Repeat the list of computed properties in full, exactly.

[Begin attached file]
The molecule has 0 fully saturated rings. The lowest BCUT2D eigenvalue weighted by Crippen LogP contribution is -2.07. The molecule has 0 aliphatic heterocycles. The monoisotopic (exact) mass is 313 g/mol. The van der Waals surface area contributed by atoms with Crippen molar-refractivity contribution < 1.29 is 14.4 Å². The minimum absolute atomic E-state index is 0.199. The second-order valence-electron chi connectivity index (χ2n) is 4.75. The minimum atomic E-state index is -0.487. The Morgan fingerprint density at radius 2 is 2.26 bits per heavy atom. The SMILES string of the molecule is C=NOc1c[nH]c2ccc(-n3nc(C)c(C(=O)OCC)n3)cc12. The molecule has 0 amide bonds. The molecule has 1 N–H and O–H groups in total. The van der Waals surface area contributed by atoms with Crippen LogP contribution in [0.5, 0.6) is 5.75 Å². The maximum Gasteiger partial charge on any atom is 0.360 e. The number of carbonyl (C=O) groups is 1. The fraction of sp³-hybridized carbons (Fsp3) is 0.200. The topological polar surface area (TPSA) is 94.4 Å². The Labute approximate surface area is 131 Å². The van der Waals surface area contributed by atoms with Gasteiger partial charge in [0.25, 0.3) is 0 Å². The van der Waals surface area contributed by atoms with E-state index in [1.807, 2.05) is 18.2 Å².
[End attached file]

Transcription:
The molecule has 0 fully saturated rings. The lowest BCUT2D eigenvalue weighted by Crippen LogP contribution is -2.07. The molecule has 0 aliphatic heterocycles. The monoisotopic (exact) mass is 313 g/mol. The van der Waals surface area contributed by atoms with Crippen molar-refractivity contribution < 1.29 is 14.4 Å². The minimum absolute atomic E-state index is 0.199. The second-order valence-electron chi connectivity index (χ2n) is 4.75. The minimum atomic E-state index is -0.487. The Morgan fingerprint density at radius 2 is 2.26 bits per heavy atom. The SMILES string of the molecule is C=NOc1c[nH]c2ccc(-n3nc(C)c(C(=O)OCC)n3)cc12. The molecule has 0 amide bonds. The molecule has 1 N–H and O–H groups in total. The van der Waals surface area contributed by atoms with Crippen LogP contribution in [0.5, 0.6) is 5.75 Å². The maximum Gasteiger partial charge on any atom is 0.360 e. The number of carbonyl (C=O) groups is 1. The fraction of sp³-hybridized carbons (Fsp3) is 0.200. The topological polar surface area (TPSA) is 94.4 Å². The Labute approximate surface area is 131 Å². The van der Waals surface area contributed by atoms with Gasteiger partial charge in [0.25, 0.3) is 0 Å². The van der Waals surface area contributed by atoms with E-state index in [1.807, 2.05) is 18.2 Å².